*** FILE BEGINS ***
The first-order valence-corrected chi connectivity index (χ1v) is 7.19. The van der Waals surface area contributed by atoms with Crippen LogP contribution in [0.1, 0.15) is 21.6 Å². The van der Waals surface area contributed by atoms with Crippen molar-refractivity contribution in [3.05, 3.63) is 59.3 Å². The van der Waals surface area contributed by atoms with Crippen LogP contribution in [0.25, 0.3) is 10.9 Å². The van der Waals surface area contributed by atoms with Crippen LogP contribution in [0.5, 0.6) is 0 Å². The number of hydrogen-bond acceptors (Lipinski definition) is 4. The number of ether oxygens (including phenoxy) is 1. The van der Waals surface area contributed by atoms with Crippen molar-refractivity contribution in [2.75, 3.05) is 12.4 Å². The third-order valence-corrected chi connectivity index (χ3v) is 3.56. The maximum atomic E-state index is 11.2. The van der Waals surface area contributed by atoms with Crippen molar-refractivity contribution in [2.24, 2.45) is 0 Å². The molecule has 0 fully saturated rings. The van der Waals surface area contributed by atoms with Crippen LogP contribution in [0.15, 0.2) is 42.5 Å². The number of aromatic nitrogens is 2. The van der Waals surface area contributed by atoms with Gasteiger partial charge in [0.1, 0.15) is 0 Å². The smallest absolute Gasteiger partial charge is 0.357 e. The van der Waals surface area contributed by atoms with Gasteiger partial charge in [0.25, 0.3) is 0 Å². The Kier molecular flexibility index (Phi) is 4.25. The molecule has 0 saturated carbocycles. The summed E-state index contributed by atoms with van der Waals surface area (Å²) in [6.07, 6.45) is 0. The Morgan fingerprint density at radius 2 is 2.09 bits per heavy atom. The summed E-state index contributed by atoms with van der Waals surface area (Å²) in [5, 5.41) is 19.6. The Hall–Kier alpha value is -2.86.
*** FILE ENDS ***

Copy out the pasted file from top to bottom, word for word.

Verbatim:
The first-order valence-corrected chi connectivity index (χ1v) is 7.19. The van der Waals surface area contributed by atoms with Crippen LogP contribution in [0.1, 0.15) is 21.6 Å². The van der Waals surface area contributed by atoms with Crippen molar-refractivity contribution in [3.05, 3.63) is 59.3 Å². The van der Waals surface area contributed by atoms with Crippen LogP contribution in [0.25, 0.3) is 10.9 Å². The van der Waals surface area contributed by atoms with Crippen LogP contribution in [0.5, 0.6) is 0 Å². The number of hydrogen-bond acceptors (Lipinski definition) is 4. The number of ether oxygens (including phenoxy) is 1. The van der Waals surface area contributed by atoms with Crippen molar-refractivity contribution in [2.75, 3.05) is 12.4 Å². The third-order valence-corrected chi connectivity index (χ3v) is 3.56. The maximum atomic E-state index is 11.2. The van der Waals surface area contributed by atoms with Crippen molar-refractivity contribution in [2.24, 2.45) is 0 Å². The molecule has 0 fully saturated rings. The van der Waals surface area contributed by atoms with Crippen LogP contribution in [0.15, 0.2) is 42.5 Å². The number of aromatic nitrogens is 2. The van der Waals surface area contributed by atoms with Gasteiger partial charge in [0.1, 0.15) is 0 Å². The smallest absolute Gasteiger partial charge is 0.357 e. The van der Waals surface area contributed by atoms with Gasteiger partial charge in [0.25, 0.3) is 0 Å². The Kier molecular flexibility index (Phi) is 4.25. The molecule has 0 saturated carbocycles. The summed E-state index contributed by atoms with van der Waals surface area (Å²) in [6.07, 6.45) is 0. The Morgan fingerprint density at radius 2 is 2.09 bits per heavy atom. The summed E-state index contributed by atoms with van der Waals surface area (Å²) in [5, 5.41) is 19.6. The Hall–Kier alpha value is -2.86.